Lancaster meets challenges head on

First responder Heidi Lancaster, 20, is working toward becoming a doctor in addition to being in the military.

First responder Heidi Lancaster, 20, is working toward becoming a doctor in addition to being in the military.

— You might wonder why someone becomes an emergency medical technician, firefighter, doctor or joins the military.

Heidi Lancaster, 20, is attempting to do all at once.

“I like giving back, and I hope that all I do inspires younger generations to do more and give back to the community as well,” Lancaster said.

Lancaster was born in Renton, but has been a Sunnyside girl for most of her life. After graduating high school, she joined the Army National Guard.

She is now an E-3.

Joining the military served two purposes, she said. The first was to serve her country, and the second was to ensure that her college degree would be paid for.

She is also a junior at Washington State University in Pullman, studying biology, pre-med and Spanish, though she already speaks Spanish.

Lancaster views Spanish as a way to communicate with some future patients.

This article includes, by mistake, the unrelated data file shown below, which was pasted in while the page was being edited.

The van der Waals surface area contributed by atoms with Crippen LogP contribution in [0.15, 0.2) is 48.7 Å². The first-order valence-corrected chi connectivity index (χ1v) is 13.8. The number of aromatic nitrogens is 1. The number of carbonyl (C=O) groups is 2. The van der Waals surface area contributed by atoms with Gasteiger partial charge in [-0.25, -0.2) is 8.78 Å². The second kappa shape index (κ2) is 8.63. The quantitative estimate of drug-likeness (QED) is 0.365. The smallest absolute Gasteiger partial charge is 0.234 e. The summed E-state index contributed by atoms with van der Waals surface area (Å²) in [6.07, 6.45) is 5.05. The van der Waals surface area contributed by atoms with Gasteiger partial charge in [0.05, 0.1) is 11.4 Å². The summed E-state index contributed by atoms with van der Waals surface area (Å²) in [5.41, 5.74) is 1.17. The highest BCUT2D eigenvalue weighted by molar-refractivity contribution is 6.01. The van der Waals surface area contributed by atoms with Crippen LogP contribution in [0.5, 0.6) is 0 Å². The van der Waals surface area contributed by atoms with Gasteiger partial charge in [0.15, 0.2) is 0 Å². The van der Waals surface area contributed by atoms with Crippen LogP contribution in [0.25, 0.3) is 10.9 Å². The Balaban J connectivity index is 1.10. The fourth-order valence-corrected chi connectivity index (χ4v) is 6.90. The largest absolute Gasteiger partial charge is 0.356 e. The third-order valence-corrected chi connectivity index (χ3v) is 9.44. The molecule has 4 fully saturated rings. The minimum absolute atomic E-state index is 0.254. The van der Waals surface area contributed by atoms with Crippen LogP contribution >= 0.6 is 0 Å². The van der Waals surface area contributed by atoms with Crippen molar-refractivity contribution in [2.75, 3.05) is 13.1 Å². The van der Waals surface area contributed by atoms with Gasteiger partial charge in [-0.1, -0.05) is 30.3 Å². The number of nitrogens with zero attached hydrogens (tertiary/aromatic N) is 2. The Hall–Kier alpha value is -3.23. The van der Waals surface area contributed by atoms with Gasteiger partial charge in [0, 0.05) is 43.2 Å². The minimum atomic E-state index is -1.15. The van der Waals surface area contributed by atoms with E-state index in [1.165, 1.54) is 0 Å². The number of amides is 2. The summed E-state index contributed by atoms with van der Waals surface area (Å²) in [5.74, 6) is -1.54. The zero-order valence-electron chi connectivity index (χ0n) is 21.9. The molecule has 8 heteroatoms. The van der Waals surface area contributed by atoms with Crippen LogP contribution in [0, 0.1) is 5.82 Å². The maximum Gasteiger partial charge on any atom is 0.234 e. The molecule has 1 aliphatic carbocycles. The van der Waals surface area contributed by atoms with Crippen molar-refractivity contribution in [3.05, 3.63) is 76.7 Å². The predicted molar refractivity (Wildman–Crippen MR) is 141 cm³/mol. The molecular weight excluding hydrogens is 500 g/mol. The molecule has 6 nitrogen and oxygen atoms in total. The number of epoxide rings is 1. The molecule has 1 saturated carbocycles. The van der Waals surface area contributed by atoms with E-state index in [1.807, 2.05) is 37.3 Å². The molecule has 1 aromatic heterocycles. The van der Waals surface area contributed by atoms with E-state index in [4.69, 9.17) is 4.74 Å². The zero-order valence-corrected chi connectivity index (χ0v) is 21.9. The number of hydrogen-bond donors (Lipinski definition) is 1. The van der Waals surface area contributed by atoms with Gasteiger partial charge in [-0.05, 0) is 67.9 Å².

This summer, Lancaster is working as an EMT with the Fire Department.

She passed her National Registered Emergency Medical Technician exam and her hands-on test on the first try.

As an EMT, Lancaster goes to all aid calls.

When her team responds to fires, her responsibility is to ensure firefighters are healthy and tend to them if they are injured.

“This gets my foot in the door for my medical degree,” Lancaster said. “I need 500 hours of working with patients.”

She’s not stopping there.

She is also preparing to become a firefighter. She does the same workouts and is learning the “basic stuff,” such as proper protocols for fire hydrants, so that next summer she can be a volunteer while she is on summer break.

Lancaster wants to use all this experience to become a doctor in emergency.

She sees herself working in a Level I trauma hospital in a city like New York City.

“When I have my degree, I will go anywhere that needs me,” she said. “But yeah, I want to go to somewhere like New York.”

Lancaster wants to help people regardless of their ability to pay for treatment.

In the instances where patients cannot afford treatment, she would like to work pro-bono so patients receive the best care she can provide without worrying about the money.

When she gets her medical degree, she would like to see herself continuing as a firefighter as much as she can.


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